• 59/5

        The provision you cite to, from the United Nations Convention on the Law of the Sea, governs only rights over the sea.  The language is clear: “waters superjacent to the seabed and of the seabed and its subsoil…”  This language refers only to the sea and to the sea bed, not dry land.

        In my previous post, I have already explained why certain features in Scarborough Shoal  qualify as islands.  Per the very same Convention you cite to, it is because parts of the shoal are above water at high tide.  Hence, the provision you cite to does not govern sovereign rights over islands.

        As for Taiwan, the link I posted (reposted again, below) makes clear that Taiwan is not forming a united front with China.  Taiwan has expressly rejected cooperating with China on this issue.

        http://opinion.inquirer.net/28747/taiwan-clarifies-stand-on-south-china-sea-dispute

  • 59/5

    The Exclusive Economic Zone provisions of the United Nations Convention on the Law of the Sea govern rights over the sea, not dry land.  Sovereignty over dry land – islands – is not determined by whose mainland the islands are closer to.

    Note that “island” is defined in the Convention as “a naturally formed area
    of land, surrounded by water,  which is above water at high tide.”  Several rocks in Scarborough Shoal remain above water at high tide.

    Hence, the fact that the islands are closer to the Philippine mainland than the Chinese mainland does not lead to the conclusion that the Philippines has a stronger claim than China.

    I should also note that the Republic of China (Taiwan), a democratic sovereign state to which the arguments about hypocrisy and effacing history no longer apply, also claims Scarborough Shoal.  This is a claim that dates back to when the Republic of China was the government of China and the People’s Republic of China did not yet exist, and the PRC’s current claim is built upon the ROC’s historical claim.  And Taiwan continues to press this claim:

    http://opinion.inquirer.net/28747/taiwan-clarifies-stand-on-south-china-sea-dispute

    • FeiLaoRightNow

      According to the provisions of the UN’s maritime law, a coastal state has “sovereign rights for the purpose of exploring and exploiting, conserving and managing the natural resources, whether living or non-living, of the waters superjacent to the seabed and of the seabed and its subsoil, and with regard to other activities for the economic exploitation and exploration of the zone” within the limits of the EEZ.

      Both China and the Philippines have subscribed the this international convention.

      As you can see from this map by the BBC (http://news.bbcimg.co.uk/media/images/54145000/gif/_54145268__48951920_south_china-sea_1_466-1.gif) the waters surrounding the Scarborough Shoal are within 200 nautical miles of the Philippines, and thus fall under the sovereign right of the Philippines.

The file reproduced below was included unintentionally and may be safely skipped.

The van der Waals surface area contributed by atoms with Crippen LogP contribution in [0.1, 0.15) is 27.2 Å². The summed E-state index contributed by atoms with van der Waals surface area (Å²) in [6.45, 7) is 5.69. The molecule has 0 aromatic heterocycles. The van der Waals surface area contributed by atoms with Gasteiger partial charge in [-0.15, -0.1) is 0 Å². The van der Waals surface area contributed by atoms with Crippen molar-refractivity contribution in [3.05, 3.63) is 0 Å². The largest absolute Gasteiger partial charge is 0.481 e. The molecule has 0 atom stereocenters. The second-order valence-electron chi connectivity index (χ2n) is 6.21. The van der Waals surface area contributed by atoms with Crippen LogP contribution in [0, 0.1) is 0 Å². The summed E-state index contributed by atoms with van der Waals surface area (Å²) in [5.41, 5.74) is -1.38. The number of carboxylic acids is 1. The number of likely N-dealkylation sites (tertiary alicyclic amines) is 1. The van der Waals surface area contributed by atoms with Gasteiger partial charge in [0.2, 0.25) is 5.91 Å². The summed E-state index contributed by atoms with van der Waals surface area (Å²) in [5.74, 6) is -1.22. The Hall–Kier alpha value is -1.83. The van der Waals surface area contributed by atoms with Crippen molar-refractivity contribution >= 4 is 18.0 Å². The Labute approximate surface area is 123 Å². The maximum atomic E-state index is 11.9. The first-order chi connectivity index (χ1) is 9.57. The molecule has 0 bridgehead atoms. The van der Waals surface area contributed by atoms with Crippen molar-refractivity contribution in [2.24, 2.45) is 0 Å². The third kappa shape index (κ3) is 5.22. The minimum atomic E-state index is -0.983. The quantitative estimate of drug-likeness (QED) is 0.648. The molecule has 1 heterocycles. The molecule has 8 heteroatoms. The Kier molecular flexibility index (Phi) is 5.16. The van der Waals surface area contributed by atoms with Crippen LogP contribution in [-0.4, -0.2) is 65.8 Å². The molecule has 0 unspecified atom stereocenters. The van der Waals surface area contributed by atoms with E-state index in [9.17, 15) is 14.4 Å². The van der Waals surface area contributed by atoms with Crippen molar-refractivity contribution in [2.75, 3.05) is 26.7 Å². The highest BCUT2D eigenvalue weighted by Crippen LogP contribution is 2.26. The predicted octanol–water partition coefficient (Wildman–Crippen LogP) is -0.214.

Regardless of whether the Scarborough Shoal was charted on ancient Chinese maps, or of whether the ROC claimed sovereignty over those waters once again, current international law has redrawn the lines to something far more fair and sensible. If we were still to regard China’s claimed territorial waters (including islands) as anything of value, swimming off the coast of Brunei would involve bringing one’s passport and applying for a visa. The same goes for Malaysia and the Philippines.

      As per Taiwan’s stance, Taipei forming a united front with Beijing is not the most clever thing to do. The U.S. is essentially Taiwan’s protectorate, without which Taiwan wouldn’t be Taiwan. The Philippines and Taiwan are able to stand strong on such issues precisely because they have the U.S.’s backing. To quote the article you linked to, “if [Taiwan] forms a united front with Beijing on this issue, it is doomed to play junior partner, the perpetual ‘Mini-Me’ to Beijing’s Dr. Evil”

      • 59/5

        The provision you cite to, from the United Nations Convention on the Law of the Sea, governs only rights over the sea.  The language is clear: “waters superjacent to the seabed and of the seabed and its subsoil…”  This language refers only to the sea and to the sea bed, not dry land.

        In my previous post, I have already explained why certain features in Scarborough Shoal  qualify as islands.  Per the very same Convention you cite to, it is because parts of the shoal are above water at high tide.  Hence, the provision you cite to does not govern sovereign rights over islands.

        As for Taiwan, the link I posted (reposted again, below) makes clear that Taiwan is not forming a united front with China.  Taiwan has expressly rejected cooperating with China on this issue.

        http://opinion.inquirer.net/28747/taiwan-clarifies-stand-on-south-china-sea-dispute